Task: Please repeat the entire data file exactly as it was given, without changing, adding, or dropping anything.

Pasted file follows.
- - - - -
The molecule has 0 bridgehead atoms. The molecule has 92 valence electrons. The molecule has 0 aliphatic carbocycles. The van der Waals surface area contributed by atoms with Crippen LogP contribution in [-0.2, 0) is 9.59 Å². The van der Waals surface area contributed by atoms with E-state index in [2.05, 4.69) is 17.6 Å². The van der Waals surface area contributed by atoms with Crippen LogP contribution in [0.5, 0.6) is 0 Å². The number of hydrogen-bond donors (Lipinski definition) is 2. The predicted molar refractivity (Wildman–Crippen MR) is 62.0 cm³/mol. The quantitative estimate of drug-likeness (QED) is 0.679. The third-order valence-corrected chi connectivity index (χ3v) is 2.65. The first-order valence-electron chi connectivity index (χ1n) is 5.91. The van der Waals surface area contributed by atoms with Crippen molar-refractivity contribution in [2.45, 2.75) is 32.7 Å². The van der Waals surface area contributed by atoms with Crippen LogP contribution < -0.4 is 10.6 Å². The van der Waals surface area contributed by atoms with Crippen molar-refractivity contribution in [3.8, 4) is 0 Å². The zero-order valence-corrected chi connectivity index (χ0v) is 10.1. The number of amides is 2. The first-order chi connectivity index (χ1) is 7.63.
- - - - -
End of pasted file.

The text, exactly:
The molecule has 0 bridgehead atoms. The molecule has 92 valence electrons. The molecule has 0 aliphatic carbocycles. The van der Waals surface area contributed by atoms with Crippen LogP contribution in [-0.2, 0) is 9.59 Å². The van der Waals surface area contributed by atoms with E-state index in [2.05, 4.69) is 17.6 Å². The van der Waals surface area contributed by atoms with Crippen LogP contribution in [0.5, 0.6) is 0 Å². The number of hydrogen-bond donors (Lipinski definition) is 2. The predicted molar refractivity (Wildman–Crippen MR) is 62.0 cm³/mol. The quantitative estimate of drug-likeness (QED) is 0.679. The third-order valence-corrected chi connectivity index (χ3v) is 2.65. The first-order valence-electron chi connectivity index (χ1n) is 5.91. The van der Waals surface area contributed by atoms with Crippen molar-refractivity contribution in [2.45, 2.75) is 32.7 Å². The van der Waals surface area contributed by atoms with Crippen LogP contribution < -0.4 is 10.6 Å². The van der Waals surface area contributed by atoms with Crippen molar-refractivity contribution in [3.8, 4) is 0 Å². The zero-order valence-corrected chi connectivity index (χ0v) is 10.1. The number of amides is 2. The first-order chi connectivity index (χ1) is 7.63.